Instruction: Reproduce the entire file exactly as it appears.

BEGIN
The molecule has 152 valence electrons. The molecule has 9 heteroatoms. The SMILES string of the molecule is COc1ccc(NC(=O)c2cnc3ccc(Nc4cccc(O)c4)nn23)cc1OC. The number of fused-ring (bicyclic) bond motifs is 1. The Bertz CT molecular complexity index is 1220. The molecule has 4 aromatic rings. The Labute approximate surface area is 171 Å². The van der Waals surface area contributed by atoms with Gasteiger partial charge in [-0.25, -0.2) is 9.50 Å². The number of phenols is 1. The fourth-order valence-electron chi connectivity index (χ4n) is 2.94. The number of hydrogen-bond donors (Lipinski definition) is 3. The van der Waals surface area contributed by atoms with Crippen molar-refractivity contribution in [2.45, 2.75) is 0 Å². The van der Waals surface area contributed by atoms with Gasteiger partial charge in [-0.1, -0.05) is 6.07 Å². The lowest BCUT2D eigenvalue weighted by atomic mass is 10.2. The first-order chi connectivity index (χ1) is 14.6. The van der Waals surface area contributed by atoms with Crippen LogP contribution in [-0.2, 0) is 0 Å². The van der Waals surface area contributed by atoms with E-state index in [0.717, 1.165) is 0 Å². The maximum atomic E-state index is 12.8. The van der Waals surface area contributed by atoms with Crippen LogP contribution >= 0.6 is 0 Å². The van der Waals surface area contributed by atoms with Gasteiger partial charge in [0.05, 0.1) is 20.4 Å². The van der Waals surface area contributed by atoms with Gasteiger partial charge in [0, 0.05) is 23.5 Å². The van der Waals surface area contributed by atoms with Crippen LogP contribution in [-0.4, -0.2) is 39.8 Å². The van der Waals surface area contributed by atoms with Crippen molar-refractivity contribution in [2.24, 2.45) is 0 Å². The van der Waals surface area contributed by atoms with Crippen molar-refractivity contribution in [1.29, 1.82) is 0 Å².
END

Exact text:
The molecule has 152 valence electrons. The molecule has 9 heteroatoms. The SMILES string of the molecule is COc1ccc(NC(=O)c2cnc3ccc(Nc4cccc(O)c4)nn23)cc1OC. The number of fused-ring (bicyclic) bond motifs is 1. The Bertz CT molecular complexity index is 1220. The molecule has 4 aromatic rings. The Labute approximate surface area is 171 Å². The van der Waals surface area contributed by atoms with Gasteiger partial charge in [-0.25, -0.2) is 9.50 Å². The number of phenols is 1. The fourth-order valence-electron chi connectivity index (χ4n) is 2.94. The number of hydrogen-bond donors (Lipinski definition) is 3. The van der Waals surface area contributed by atoms with Crippen molar-refractivity contribution in [2.45, 2.75) is 0 Å². The van der Waals surface area contributed by atoms with Gasteiger partial charge in [-0.1, -0.05) is 6.07 Å². The lowest BCUT2D eigenvalue weighted by atomic mass is 10.2. The first-order chi connectivity index (χ1) is 14.6. The van der Waals surface area contributed by atoms with Crippen LogP contribution in [-0.2, 0) is 0 Å². The van der Waals surface area contributed by atoms with E-state index in [0.717, 1.165) is 0 Å². The maximum atomic E-state index is 12.8. The van der Waals surface area contributed by atoms with Crippen LogP contribution >= 0.6 is 0 Å². The van der Waals surface area contributed by atoms with Gasteiger partial charge in [0.05, 0.1) is 20.4 Å². The van der Waals surface area contributed by atoms with Gasteiger partial charge in [0, 0.05) is 23.5 Å². The van der Waals surface area contributed by atoms with Crippen LogP contribution in [-0.4, -0.2) is 39.8 Å². The van der Waals surface area contributed by atoms with Crippen molar-refractivity contribution in [2.24, 2.45) is 0 Å². The van der Waals surface area contributed by atoms with Crippen molar-refractivity contribution in [1.29, 1.82) is 0 Å².